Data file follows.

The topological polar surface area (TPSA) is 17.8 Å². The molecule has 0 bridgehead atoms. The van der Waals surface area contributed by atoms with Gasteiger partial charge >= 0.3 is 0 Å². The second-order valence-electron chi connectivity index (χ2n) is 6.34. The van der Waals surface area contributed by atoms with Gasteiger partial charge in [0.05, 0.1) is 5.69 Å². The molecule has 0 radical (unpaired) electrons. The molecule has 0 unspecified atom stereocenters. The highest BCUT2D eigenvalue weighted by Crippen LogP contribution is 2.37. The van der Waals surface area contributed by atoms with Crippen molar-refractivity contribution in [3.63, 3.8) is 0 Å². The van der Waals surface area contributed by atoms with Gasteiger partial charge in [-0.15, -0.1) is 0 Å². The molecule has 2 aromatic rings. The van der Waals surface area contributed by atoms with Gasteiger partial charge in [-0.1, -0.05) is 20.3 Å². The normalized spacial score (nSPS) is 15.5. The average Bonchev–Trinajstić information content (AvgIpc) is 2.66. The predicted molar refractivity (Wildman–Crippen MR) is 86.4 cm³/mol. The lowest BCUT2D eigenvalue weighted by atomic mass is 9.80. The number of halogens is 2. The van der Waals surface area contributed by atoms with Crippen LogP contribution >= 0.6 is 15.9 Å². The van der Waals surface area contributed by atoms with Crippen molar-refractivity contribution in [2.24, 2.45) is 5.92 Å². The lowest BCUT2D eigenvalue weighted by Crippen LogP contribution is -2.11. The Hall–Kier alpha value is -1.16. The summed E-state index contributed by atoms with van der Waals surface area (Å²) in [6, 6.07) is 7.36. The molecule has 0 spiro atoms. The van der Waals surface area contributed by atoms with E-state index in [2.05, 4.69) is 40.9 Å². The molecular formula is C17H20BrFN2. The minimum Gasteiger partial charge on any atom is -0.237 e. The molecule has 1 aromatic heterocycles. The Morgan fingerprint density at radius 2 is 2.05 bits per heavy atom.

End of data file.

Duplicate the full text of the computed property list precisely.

The topological polar surface area (TPSA) is 17.8 Å². The molecule has 0 bridgehead atoms. The van der Waals surface area contributed by atoms with Gasteiger partial charge >= 0.3 is 0 Å². The second-order valence-electron chi connectivity index (χ2n) is 6.34. The van der Waals surface area contributed by atoms with Gasteiger partial charge in [0.05, 0.1) is 5.69 Å². The molecule has 0 radical (unpaired) electrons. The molecule has 0 unspecified atom stereocenters. The highest BCUT2D eigenvalue weighted by Crippen LogP contribution is 2.37. The van der Waals surface area contributed by atoms with Crippen molar-refractivity contribution in [3.63, 3.8) is 0 Å². The van der Waals surface area contributed by atoms with Gasteiger partial charge in [-0.15, -0.1) is 0 Å². The molecule has 2 aromatic rings. The van der Waals surface area contributed by atoms with Gasteiger partial charge in [-0.1, -0.05) is 20.3 Å². The normalized spacial score (nSPS) is 15.5. The average Bonchev–Trinajstić information content (AvgIpc) is 2.66. The predicted molar refractivity (Wildman–Crippen MR) is 86.4 cm³/mol. The lowest BCUT2D eigenvalue weighted by atomic mass is 9.80. The number of halogens is 2. The van der Waals surface area contributed by atoms with Crippen LogP contribution >= 0.6 is 15.9 Å². The van der Waals surface area contributed by atoms with Crippen molar-refractivity contribution in [2.24, 2.45) is 5.92 Å². The lowest BCUT2D eigenvalue weighted by Crippen LogP contribution is -2.11. The Hall–Kier alpha value is -1.16. The summed E-state index contributed by atoms with van der Waals surface area (Å²) in [6, 6.07) is 7.36. The molecule has 0 spiro atoms. The van der Waals surface area contributed by atoms with E-state index in [2.05, 4.69) is 40.9 Å². The molecular formula is C17H20BrFN2. The minimum Gasteiger partial charge on any atom is -0.237 e. The molecule has 1 aromatic heterocycles. The Morgan fingerprint density at radius 2 is 2.05 bits per heavy atom.